Ron Paul vs. the GOP Establishment
It’s round two – and the stakes are higher
(AntiWar.com) -- by Justin Raimondo --
As libertarianism becomes more visible, politically, and gains ground in the GOP, the enemies of freedom are poised – on both the right and the left – for the attack. Libertarians have never had to deal with this problem before, in the main because their movement was considered marginal, if it was considered at all. Today, however, the situation is quite different: a wave of “anti-government” (i.e. pro-freedom) sentiment is sweeping the country, and the realization that libertarians were the original tea-partiers – coupled with the electoral success of that populist upsurge – has the Establishment in a panic. What we’re seeing is a two-pronged, left-right attack on libertarians, with the initial forays in the foreign policy realm.
The main thrust of the attack is naturally directed at the leader of the libertarian movement, the man who has done the most to make libertarianism a significant political force in the modern world, and that man is Rep. Ron Paul (R-Texas). Ron has single-handedly raised the profile of the movement way beyond what anyone imagined only a few years ago. A lot of this has to do with Ron’s prescient warnings about the state of the economy, and the bursting of the real estate bubble, which have given him the kind of authority he never enjoyed in all the years spent crying in the wilderness.
However, Ron’s prescience isn’t limited to economics: unlike most conservatives, Ron was clear from the very beginning that our foreign policy of global intervention would blow back in our faces some day, and the 9/11 terrorist attacks confirmed his view in a way that was not, at first, readily apparent. Yet Ron kept making this point, even in the wake of the war hysteria that followed the attacks, and ten years anon – as a war-weary and dead broke America staggers and seems about to fall – his views are seen as prophetic rather than marginal.
This is precisely what terrifies the Republican party Establishment, and positively enrages the neoconservatives, whose entire philosophy is predicated on the glorification of war. As might be expected, they are sharpening their knives and hoping to go in for the kill, but they can’t do what Rudy Giuliani tried to do the last time around when he got up on his high horse and demanded Ron “take back” his statement that the 9/11 attacks were “blowback,” in CIA parlance, an unintended consequence of our foreign policy adventurism in the Middle East. Rudy, for his trouble, got a grand total of one delegate in the 2008 Republican primaries, and this time around – he’s made noises about entering the fray again – I wouldn’t be surprised if he got less than that. Ron, on the other hand, went on to become the grand old man of the populist Tea Party movement, a candidate whose million-dollar “money-bombs” are a fundraiser’s dream and whose political prospects brighten by the day.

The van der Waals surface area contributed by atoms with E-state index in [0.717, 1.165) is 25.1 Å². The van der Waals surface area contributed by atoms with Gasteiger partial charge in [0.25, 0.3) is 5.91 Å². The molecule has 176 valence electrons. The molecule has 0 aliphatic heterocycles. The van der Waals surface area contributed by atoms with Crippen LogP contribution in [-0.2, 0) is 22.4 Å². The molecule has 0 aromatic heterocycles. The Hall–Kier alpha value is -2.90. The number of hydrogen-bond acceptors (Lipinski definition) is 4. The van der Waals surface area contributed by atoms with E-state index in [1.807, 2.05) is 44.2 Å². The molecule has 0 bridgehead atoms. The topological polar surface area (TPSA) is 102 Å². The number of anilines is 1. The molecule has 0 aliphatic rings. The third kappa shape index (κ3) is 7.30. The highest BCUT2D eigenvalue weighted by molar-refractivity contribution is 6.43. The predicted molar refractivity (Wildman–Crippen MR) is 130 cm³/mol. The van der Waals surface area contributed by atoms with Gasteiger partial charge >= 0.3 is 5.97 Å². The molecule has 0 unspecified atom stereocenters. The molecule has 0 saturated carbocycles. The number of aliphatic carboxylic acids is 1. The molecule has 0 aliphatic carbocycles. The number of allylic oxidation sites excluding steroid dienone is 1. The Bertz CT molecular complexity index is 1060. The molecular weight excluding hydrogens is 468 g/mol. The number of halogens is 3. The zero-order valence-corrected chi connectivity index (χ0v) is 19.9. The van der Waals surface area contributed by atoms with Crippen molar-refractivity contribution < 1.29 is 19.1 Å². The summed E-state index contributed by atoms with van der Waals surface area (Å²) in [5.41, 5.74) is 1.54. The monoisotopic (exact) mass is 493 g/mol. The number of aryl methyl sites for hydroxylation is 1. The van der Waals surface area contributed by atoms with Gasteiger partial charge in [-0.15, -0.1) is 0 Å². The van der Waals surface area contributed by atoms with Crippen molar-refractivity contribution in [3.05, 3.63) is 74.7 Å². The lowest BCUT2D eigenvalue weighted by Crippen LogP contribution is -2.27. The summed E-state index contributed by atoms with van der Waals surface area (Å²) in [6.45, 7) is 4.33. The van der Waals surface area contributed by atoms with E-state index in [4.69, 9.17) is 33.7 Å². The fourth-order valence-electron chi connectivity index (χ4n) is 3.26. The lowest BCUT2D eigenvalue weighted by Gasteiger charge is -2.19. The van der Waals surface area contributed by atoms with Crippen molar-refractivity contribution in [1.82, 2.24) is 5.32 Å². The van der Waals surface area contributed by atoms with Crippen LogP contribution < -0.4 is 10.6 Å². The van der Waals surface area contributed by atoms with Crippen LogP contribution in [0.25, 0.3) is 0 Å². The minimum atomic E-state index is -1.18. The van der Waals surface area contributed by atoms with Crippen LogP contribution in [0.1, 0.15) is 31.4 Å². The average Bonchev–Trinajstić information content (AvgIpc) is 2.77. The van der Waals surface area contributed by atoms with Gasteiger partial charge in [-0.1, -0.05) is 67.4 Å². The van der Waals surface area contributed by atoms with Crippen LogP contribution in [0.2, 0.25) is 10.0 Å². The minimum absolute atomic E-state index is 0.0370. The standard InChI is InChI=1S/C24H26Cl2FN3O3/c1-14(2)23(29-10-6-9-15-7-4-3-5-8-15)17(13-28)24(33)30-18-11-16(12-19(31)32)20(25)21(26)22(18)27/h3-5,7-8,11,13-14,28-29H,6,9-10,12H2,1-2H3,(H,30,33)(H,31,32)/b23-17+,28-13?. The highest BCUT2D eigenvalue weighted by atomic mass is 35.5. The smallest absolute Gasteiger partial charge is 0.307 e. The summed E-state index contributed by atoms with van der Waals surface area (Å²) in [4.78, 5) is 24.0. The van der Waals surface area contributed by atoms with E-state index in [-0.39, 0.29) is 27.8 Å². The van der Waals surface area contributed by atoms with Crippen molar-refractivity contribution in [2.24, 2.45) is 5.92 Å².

No, this time around the neocons have to be a bit more subtle, while cashing in on the last dregs of the post-9/11 war hysteria. And the only way to do that is to completely misconstrue his words, and twist them to mean something other than what was intended – and then spread the “Ron-said-this” meme far and wide...
At a time when even Republicans are learning the lesson of what happens to empires that allow themselves to become over-extended, the War Party lives in mortal fear of Ron Paul’s message of a peaceful, non-interventionist foreign policy. They are desperate to convince the public that Paul is against defending the country, and even that he sympathizes with the terrorists. This was Giuliani’s failed tactic, and they’re trying it again. It won’t work any better this time around: more and more conservatives are questioning the neoconservative dogma that all war all the time is a sane or sustainable foreign policy for a republic. The impending bankruptcy of the US has imbued this lesson with a new urgency – and that accounts for the urgency of the smear campaign against Paul, which is only just beginning to unfold...MORE...LINK
Comment by "Chris Moore" on The Man Who Bought Washington, by Eric Margolis - It's fascinating how so many of the "anti-war" Jews and hippies of the 60's have morphed into the pro-war Zionists and neoliberals of today. It just goes t...
3 hours ago